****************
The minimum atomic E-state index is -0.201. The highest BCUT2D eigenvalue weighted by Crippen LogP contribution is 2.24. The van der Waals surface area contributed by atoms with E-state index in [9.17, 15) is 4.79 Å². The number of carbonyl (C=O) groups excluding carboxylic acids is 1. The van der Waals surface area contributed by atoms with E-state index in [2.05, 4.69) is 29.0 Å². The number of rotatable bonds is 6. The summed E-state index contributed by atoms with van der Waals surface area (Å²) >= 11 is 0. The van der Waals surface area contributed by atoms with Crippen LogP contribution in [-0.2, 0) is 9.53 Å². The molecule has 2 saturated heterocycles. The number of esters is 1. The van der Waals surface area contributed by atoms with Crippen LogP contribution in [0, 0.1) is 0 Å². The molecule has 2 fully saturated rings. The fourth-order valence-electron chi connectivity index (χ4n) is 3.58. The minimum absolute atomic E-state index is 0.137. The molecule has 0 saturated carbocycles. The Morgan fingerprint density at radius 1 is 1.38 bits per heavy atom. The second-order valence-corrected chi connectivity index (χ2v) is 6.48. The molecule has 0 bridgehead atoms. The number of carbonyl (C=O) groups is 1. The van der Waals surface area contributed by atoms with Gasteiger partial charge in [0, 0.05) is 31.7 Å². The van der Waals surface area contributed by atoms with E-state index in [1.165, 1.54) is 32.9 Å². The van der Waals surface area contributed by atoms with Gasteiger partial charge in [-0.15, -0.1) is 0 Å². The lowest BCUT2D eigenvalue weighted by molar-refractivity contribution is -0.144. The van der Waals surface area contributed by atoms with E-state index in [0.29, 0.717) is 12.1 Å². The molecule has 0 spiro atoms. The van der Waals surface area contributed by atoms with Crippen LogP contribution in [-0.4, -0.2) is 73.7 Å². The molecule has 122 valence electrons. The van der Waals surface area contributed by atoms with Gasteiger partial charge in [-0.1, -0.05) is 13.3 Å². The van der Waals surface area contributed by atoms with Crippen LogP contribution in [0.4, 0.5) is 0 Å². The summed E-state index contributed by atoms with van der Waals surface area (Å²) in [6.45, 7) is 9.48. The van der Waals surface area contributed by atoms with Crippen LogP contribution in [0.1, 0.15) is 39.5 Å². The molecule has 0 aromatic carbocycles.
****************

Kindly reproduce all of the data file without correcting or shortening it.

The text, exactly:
The minimum atomic E-state index is -0.201. The highest BCUT2D eigenvalue weighted by Crippen LogP contribution is 2.24. The van der Waals surface area contributed by atoms with E-state index in [9.17, 15) is 4.79 Å². The number of carbonyl (C=O) groups excluding carboxylic acids is 1. The van der Waals surface area contributed by atoms with E-state index in [2.05, 4.69) is 29.0 Å². The number of rotatable bonds is 6. The summed E-state index contributed by atoms with van der Waals surface area (Å²) >= 11 is 0. The van der Waals surface area contributed by atoms with Crippen LogP contribution in [-0.2, 0) is 9.53 Å². The molecule has 2 saturated heterocycles. The number of esters is 1. The van der Waals surface area contributed by atoms with Crippen LogP contribution in [0, 0.1) is 0 Å². The molecule has 2 fully saturated rings. The fourth-order valence-electron chi connectivity index (χ4n) is 3.58. The minimum absolute atomic E-state index is 0.137. The molecule has 0 saturated carbocycles. The Morgan fingerprint density at radius 1 is 1.38 bits per heavy atom. The second-order valence-corrected chi connectivity index (χ2v) is 6.48. The molecule has 0 bridgehead atoms. The number of carbonyl (C=O) groups is 1. The van der Waals surface area contributed by atoms with Gasteiger partial charge in [0, 0.05) is 31.7 Å². The van der Waals surface area contributed by atoms with E-state index in [1.165, 1.54) is 32.9 Å². The van der Waals surface area contributed by atoms with Gasteiger partial charge in [-0.15, -0.1) is 0 Å². The lowest BCUT2D eigenvalue weighted by molar-refractivity contribution is -0.144. The van der Waals surface area contributed by atoms with E-state index in [0.29, 0.717) is 12.1 Å². The molecule has 0 spiro atoms. The van der Waals surface area contributed by atoms with Crippen LogP contribution in [-0.4, -0.2) is 73.7 Å². The molecule has 122 valence electrons. The van der Waals surface area contributed by atoms with Gasteiger partial charge in [-0.1, -0.05) is 13.3 Å². The van der Waals surface area contributed by atoms with Crippen LogP contribution in [0.4, 0.5) is 0 Å². The summed E-state index contributed by atoms with van der Waals surface area (Å²) in [6.45, 7) is 9.48. The van der Waals surface area contributed by atoms with Crippen LogP contribution in [0.1, 0.15) is 39.5 Å². The molecule has 0 aromatic carbocycles.